Wino’s ‘Adrift’ is a 4-star acoustic take on hard rock

(Exile on Mainstream)
Grade: ****

By Ray Hogan

It takes pretty huge cojones to cover a Motorhead song. To do so acoustically… well you probably need a Lemmy-level of credibility to go with that courage. Scott “Wino” Weinrich lacks neither of those attributes. As an integral member of Saint Vitus, The Obsessed and Shrinebuilder, he’s doom/biker rock royalty, an underground demigod.

“Adrift” is his second proper solo disc and shows a very different side of the man who has survived more than 30 years in the world of hard rock. “Adrift” is a largely acoustic disc that reveals a startlingly impressive and surprisingly traditional singer-songwriter. There’s not much room to hide in the man-and-his-guitar format but Wino doesn’t need such recesses. The haunting title track opens the disc with a balladry that falls squarely in the folk tradition. It’s a song that is impossible to ignore. It’s followed by “I Don’t Care,” which sounds more like a tune befitting the singer-guitarist’s resume (and includes some wonderful dirty electric guitar soloing over the bewitching main acoustic riff of the song). He finds more muscle in “Mala Suerte” with his acoustic strumming than most other musicians could muster with a wall full of Marshalls. Instrumental acoustic interludes are usually a loathsome thing in heavy metal. Here, the both pretty and mournful “Suzanes Song” falls naturally into place with the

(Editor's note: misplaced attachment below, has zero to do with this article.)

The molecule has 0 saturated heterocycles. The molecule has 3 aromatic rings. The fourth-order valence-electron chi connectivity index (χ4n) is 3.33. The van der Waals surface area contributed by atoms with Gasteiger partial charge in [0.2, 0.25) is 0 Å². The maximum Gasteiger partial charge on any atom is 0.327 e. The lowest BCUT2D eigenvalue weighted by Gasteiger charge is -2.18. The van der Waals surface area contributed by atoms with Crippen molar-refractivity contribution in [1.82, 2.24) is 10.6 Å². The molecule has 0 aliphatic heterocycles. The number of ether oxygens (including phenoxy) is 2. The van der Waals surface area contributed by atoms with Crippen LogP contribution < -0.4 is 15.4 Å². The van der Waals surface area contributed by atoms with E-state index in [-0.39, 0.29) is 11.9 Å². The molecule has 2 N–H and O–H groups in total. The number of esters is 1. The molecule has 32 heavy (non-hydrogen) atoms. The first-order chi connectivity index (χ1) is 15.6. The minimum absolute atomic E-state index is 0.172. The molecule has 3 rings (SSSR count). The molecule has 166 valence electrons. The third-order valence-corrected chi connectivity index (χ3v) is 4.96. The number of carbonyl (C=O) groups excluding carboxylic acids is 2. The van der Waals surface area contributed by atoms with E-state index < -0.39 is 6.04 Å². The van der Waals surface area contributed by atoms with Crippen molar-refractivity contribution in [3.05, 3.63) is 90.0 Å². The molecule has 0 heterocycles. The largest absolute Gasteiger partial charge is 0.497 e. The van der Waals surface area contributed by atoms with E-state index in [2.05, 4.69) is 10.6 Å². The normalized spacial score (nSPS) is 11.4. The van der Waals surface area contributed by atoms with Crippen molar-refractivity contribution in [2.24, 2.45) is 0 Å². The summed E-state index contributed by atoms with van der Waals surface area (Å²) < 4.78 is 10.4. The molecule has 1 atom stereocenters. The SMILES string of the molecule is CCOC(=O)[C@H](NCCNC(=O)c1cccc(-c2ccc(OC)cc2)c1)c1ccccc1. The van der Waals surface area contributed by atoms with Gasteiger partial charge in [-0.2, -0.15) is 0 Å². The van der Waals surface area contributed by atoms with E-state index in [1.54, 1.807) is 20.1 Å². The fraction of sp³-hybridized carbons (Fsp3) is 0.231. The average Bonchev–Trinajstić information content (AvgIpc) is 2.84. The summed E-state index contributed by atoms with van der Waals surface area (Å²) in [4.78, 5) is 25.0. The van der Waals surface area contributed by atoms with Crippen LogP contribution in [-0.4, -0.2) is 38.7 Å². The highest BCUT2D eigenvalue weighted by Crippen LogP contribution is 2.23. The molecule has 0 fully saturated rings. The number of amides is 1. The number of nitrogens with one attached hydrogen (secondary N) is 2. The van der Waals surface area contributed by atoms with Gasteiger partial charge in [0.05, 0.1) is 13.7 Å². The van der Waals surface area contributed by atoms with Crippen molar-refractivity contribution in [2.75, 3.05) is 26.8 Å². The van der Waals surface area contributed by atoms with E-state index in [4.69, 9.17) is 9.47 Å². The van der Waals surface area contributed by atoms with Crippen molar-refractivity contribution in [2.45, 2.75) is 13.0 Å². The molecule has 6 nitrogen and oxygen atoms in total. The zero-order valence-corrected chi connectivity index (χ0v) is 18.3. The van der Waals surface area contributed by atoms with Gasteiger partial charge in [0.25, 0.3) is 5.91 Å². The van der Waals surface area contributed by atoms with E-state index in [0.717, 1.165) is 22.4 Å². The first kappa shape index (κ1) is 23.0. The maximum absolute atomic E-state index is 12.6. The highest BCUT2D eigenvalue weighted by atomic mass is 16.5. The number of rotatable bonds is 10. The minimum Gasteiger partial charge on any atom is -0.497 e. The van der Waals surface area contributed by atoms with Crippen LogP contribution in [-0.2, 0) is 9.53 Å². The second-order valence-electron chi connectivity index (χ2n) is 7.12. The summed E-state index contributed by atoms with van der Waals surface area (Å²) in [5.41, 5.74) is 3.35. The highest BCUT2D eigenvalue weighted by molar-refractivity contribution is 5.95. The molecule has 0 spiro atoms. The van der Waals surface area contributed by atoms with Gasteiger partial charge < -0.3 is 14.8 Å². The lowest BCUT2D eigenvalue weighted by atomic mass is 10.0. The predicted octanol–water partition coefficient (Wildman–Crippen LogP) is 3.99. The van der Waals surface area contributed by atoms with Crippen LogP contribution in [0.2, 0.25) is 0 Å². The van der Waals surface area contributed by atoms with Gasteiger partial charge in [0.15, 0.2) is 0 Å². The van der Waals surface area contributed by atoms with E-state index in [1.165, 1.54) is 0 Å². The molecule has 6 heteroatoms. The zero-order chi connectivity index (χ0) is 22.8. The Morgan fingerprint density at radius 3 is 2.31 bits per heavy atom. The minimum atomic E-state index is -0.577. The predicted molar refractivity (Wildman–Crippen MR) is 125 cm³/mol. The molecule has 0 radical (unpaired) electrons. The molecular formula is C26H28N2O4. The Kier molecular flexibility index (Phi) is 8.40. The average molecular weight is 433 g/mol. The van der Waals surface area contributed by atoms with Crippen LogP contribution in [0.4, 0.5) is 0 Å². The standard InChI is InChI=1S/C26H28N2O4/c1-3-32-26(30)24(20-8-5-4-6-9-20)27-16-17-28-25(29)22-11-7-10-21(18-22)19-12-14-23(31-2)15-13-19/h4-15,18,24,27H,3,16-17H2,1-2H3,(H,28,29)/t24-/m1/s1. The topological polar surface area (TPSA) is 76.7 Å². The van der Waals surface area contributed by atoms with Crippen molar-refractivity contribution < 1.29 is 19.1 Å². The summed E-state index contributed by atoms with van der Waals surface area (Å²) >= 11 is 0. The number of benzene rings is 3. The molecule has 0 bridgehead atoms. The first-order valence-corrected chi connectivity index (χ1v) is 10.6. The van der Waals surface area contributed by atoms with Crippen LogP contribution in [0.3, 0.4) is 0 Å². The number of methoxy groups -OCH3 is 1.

As for the Motorhead cover, it’s “Iron Horse/Born to Lose” and it’s a mid-disc highlight. It’s not hard  to see career similarities between Weinrich and Lemmy Kilmister and the former cuts to the lyrics core as only someone who has walked in the same shoes can.

“Adrift“ was apparently suggested as a tribute to bandmate and bassist Jon Blank. The material and emotions his passing brought out of Weinrich are certainly inspired — and really solid proof there’s much more to the man than the deafening volume of the music that has, up until now, helped define his career.

About Patrick Prince

Patrick Prince is the Editor of Goldmine

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